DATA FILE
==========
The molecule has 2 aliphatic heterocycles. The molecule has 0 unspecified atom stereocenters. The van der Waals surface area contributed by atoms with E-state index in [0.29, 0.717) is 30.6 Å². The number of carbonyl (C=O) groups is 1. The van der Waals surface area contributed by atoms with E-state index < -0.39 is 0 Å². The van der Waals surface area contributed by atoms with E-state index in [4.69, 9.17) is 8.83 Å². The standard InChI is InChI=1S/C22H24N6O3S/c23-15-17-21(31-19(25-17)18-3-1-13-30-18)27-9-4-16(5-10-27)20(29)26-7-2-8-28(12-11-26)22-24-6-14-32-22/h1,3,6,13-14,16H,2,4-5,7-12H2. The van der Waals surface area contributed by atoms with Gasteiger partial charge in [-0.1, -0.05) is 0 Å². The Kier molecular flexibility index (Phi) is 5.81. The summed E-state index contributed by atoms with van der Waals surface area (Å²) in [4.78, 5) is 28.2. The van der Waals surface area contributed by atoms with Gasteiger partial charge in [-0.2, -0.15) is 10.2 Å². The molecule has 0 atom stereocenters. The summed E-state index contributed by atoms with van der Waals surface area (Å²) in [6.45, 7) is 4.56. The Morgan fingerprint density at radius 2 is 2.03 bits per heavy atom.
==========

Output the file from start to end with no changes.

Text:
The molecule has 2 aliphatic heterocycles. The molecule has 0 unspecified atom stereocenters. The van der Waals surface area contributed by atoms with E-state index in [0.29, 0.717) is 30.6 Å². The number of carbonyl (C=O) groups is 1. The van der Waals surface area contributed by atoms with E-state index < -0.39 is 0 Å². The van der Waals surface area contributed by atoms with E-state index in [4.69, 9.17) is 8.83 Å². The standard InChI is InChI=1S/C22H24N6O3S/c23-15-17-21(31-19(25-17)18-3-1-13-30-18)27-9-4-16(5-10-27)20(29)26-7-2-8-28(12-11-26)22-24-6-14-32-22/h1,3,6,13-14,16H,2,4-5,7-12H2. The van der Waals surface area contributed by atoms with Gasteiger partial charge in [-0.1, -0.05) is 0 Å². The Kier molecular flexibility index (Phi) is 5.81. The summed E-state index contributed by atoms with van der Waals surface area (Å²) in [4.78, 5) is 28.2. The van der Waals surface area contributed by atoms with Gasteiger partial charge in [-0.2, -0.15) is 10.2 Å². The molecule has 0 atom stereocenters. The summed E-state index contributed by atoms with van der Waals surface area (Å²) in [6.45, 7) is 4.56. The Morgan fingerprint density at radius 2 is 2.03 bits per heavy atom.